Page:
Focus on

Behaviour change l Conservation awareness l Enforcement

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International Agreements

CBD l CITES l CMS

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Fisheries

Fisheries regulation

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Forestry

Timber trade

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Iconic wildlife

Apes l Bears l Deer l Elephants l Leopards l Marine turtles l Pangolins l Reptiles l Rhinos l Sharks & rays l Tigers l others

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Medicinal plants

Medicinal and aromatic plants

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Wildmeat

Wildmeat resources

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Pets & fashion

Wild animals used for pets & fashion

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Regions

Africa l Americas l Asia l Australasia l Europe l Middle East

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Affiliations

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Also of interest

Wildlife crime is serious - watch the video!

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innovate. fight crime. save wildlife.

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Interested in a Masters in Conservation Leadership at the University of Cambridge? More details...

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Timber harvest & trade in South America & Europe

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Useful links

Latest news from TRAFFIC

Wednesday
Oct202010

Future of ancient trade in aromatic wood uncertain

in Japanese

Nagoya, Japan, 20th October 2010—Rising demand for agarwood, problems in monitoring harvests and a persistent illegal trade threaten the future of the highly prized fragrant wood say two reports launched today by TRAFFIC.

Agarwood is found only in a few Asian tree species which produce resin-impregnated heartwood as a response to wounding or infection. It has been used for centuries as highly-prized perfume, incense and traditional medicine across Asia and the Middle East.

Click to read more ...

Wednesday
Oct202010

South African delegates visit Viet Nam to address illegal rhino horn trade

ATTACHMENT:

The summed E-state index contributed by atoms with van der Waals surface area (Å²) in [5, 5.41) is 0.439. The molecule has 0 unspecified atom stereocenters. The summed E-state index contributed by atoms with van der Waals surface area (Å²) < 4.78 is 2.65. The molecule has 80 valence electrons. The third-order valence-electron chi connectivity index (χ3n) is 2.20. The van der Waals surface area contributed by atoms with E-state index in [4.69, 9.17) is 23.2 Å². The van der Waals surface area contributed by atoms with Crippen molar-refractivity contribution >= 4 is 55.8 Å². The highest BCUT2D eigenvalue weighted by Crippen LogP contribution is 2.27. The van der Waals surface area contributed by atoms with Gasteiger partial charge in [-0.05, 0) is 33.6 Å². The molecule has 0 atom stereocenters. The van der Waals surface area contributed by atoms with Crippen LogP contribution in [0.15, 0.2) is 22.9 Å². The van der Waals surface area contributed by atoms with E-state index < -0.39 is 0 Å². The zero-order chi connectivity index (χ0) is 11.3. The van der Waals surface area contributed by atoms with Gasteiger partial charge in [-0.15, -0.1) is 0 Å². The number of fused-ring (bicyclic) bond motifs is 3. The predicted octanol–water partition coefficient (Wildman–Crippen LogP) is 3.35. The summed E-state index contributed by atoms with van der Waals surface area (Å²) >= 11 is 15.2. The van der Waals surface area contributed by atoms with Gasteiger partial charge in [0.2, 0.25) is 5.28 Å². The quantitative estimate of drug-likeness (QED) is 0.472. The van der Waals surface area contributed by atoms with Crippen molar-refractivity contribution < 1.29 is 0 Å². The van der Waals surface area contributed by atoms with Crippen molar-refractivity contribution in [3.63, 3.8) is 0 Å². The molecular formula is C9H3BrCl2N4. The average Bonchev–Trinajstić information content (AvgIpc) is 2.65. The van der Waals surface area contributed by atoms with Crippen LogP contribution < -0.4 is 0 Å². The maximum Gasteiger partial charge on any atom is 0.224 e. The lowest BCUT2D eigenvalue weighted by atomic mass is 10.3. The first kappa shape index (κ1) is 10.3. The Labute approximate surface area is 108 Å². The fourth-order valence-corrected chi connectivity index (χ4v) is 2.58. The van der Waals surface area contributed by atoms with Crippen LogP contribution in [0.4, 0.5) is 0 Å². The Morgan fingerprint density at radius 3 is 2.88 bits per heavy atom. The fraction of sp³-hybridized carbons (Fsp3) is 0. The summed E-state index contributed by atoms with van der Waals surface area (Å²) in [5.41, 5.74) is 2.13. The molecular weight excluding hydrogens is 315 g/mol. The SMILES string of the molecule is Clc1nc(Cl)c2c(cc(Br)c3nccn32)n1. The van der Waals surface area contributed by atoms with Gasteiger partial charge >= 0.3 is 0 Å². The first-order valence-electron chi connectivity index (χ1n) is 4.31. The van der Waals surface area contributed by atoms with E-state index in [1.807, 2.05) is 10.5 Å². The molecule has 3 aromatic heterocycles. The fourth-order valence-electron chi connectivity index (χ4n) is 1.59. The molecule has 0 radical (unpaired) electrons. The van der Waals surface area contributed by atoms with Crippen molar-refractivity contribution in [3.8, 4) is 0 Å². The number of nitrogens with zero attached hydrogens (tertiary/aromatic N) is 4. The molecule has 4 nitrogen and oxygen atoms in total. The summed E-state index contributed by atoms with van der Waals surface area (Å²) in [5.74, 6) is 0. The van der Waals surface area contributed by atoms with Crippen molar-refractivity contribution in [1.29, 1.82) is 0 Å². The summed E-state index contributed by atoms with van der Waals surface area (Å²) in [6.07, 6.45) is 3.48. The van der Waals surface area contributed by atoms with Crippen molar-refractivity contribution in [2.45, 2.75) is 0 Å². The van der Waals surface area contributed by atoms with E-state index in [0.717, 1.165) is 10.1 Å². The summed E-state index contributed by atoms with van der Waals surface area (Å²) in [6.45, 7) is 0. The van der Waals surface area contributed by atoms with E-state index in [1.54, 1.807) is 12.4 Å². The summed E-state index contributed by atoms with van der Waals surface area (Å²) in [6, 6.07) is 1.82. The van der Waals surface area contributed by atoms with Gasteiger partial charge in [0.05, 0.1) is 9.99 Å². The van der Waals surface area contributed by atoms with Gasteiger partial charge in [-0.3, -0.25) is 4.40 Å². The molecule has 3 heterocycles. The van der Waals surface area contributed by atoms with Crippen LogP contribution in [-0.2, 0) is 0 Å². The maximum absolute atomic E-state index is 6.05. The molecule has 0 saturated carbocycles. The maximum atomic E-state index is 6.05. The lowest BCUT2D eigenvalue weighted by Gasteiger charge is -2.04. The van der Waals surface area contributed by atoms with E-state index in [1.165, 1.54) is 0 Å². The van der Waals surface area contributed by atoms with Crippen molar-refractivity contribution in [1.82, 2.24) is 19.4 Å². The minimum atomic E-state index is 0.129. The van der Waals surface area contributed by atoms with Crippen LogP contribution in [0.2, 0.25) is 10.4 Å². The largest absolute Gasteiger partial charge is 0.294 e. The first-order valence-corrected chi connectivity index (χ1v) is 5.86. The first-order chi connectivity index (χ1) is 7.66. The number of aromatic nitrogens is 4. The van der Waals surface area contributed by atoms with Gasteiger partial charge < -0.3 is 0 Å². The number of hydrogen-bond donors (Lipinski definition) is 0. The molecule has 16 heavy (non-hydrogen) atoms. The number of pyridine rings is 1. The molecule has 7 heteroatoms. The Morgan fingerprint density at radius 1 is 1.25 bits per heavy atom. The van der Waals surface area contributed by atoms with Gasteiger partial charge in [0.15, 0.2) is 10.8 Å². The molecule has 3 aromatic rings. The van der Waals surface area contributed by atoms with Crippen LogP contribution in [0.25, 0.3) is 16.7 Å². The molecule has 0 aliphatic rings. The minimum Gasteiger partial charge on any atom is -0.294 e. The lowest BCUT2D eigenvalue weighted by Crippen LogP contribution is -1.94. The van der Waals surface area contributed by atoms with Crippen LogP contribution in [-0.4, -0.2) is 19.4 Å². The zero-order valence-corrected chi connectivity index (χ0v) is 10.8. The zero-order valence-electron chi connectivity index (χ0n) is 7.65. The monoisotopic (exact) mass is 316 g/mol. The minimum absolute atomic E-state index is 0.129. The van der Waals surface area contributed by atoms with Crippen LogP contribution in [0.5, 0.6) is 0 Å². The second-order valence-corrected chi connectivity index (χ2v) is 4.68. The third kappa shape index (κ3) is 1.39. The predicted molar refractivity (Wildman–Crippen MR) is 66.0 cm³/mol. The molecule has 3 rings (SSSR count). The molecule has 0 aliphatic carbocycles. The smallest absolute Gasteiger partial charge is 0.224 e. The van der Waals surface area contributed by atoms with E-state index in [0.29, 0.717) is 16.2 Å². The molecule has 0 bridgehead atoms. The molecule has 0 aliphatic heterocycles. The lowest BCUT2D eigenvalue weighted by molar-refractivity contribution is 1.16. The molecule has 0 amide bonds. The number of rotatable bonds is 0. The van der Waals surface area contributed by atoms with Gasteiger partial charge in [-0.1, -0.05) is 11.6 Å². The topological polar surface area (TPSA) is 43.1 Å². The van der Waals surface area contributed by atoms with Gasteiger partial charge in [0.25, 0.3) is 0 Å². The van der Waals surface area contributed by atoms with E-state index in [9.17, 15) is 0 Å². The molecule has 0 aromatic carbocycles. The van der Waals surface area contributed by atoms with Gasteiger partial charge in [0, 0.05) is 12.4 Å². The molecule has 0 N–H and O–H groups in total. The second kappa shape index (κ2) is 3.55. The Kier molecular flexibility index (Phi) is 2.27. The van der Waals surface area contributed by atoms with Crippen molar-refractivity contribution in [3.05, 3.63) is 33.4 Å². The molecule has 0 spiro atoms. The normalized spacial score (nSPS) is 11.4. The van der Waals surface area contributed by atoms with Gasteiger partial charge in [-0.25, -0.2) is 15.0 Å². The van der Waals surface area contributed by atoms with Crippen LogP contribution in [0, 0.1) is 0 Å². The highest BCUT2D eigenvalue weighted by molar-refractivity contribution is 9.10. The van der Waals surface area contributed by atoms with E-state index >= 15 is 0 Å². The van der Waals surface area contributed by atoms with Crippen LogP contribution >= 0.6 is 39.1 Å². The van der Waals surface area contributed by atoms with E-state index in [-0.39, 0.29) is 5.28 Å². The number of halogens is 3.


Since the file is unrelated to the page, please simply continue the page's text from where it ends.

Ha Noi, Viet Nam, 20th October 2010—This week five representatives from South Africa are in Viet Nam to discuss ways to address the growing illegal trade in rhinoceros horn from South Africa to Viet Nam.

Click to read more ...

Tuesday
Oct122010

TRAFFIC publishes analysis of Japan's trade in wild species in advance of CBD CoP10

Tokyo, Japan, 12 October 2010 - TRAFFIC, the wildlife trade monitoring network, has released a report analysing the status of Japan’s trade in wild animal and plant species entitled The State of Wildlife Trade in Japan, to coincide with the holding of the 10th meeting of the Conference of the Parties to the Convention on Biological Diversity (CBD CoP10) in Nagoya, Japan.

Click to read more ...

Friday
Oct082010

Clampdown on illicit wildlife trade in Mandalay

Myanmar, 9th October 2010 – Authorities in Myanmar have seized a menagerie of wildlife parts and products from a shop in Mandalay including two Clouded Leopard skins prominently displayed outside the premises.

Click to read more ...

Saturday
Oct022010

Tortoises smuggler caught for second time in Bangkok

Bangkok, Thailand, 3rd October 2010 - A previous arrest for smuggling star tortoises into Thailand wasn’t enough for one Pakistani who tried again, and was caught for the second time at Suvarnabhumi International Airport on Tuesday.

The Royal Thai Customs Investigation and Suppression Bureau and CITES Management Authority of Thailand stopped the 44-year-old who was attempting to smuggle in 1,140 live Indian Star Tortoises and a Gavial crocodile packed into four suitcases.

Click to read more ...

Thursday
Sep302010

One thousand tortoises a week illegally gathered in south Madagascar

Toliara, Madagascar, 30 September—Ten or more zebu carts filled with around 100 terrestrial tortoises each are leaving the Mahafaly Plateau in south Madagascar every week, according to a survey conducted by WWF staff.

Click to read more ...

Monday
Sep272010

Thai Customs seize four suitcases filled with ivory

Bangkok, Thailand, 27th September 2010—In yet another important ivory seizure at Suvarnabhumi International Airport this year, Customs officers have apprehended 90 kilogrammes of ivory from a passenger attempting to smuggle it into the country packed inside four large pieces of luggage.

Click to read more ...

Tuesday
Sep212010

Enforcement agencies and port authorities aim to stop wildlife trafficking

Jakarta, Indonesia, 21st September 2010—two Wildlife Trade Regulation Courses are taking place this week in Indonesia for staff at airports and seaports to enhance their capacity to stop illegal wildlife trafficking.

Thousands of passengers and tonnes of cargo pass through Southeast Asia’s seaports and airports every day. While most of this movement of goods is legal, wildlife traffickers and organized criminal syndicates increasingly use the region’s ports for illegal wildlife trade.

Click to read more ...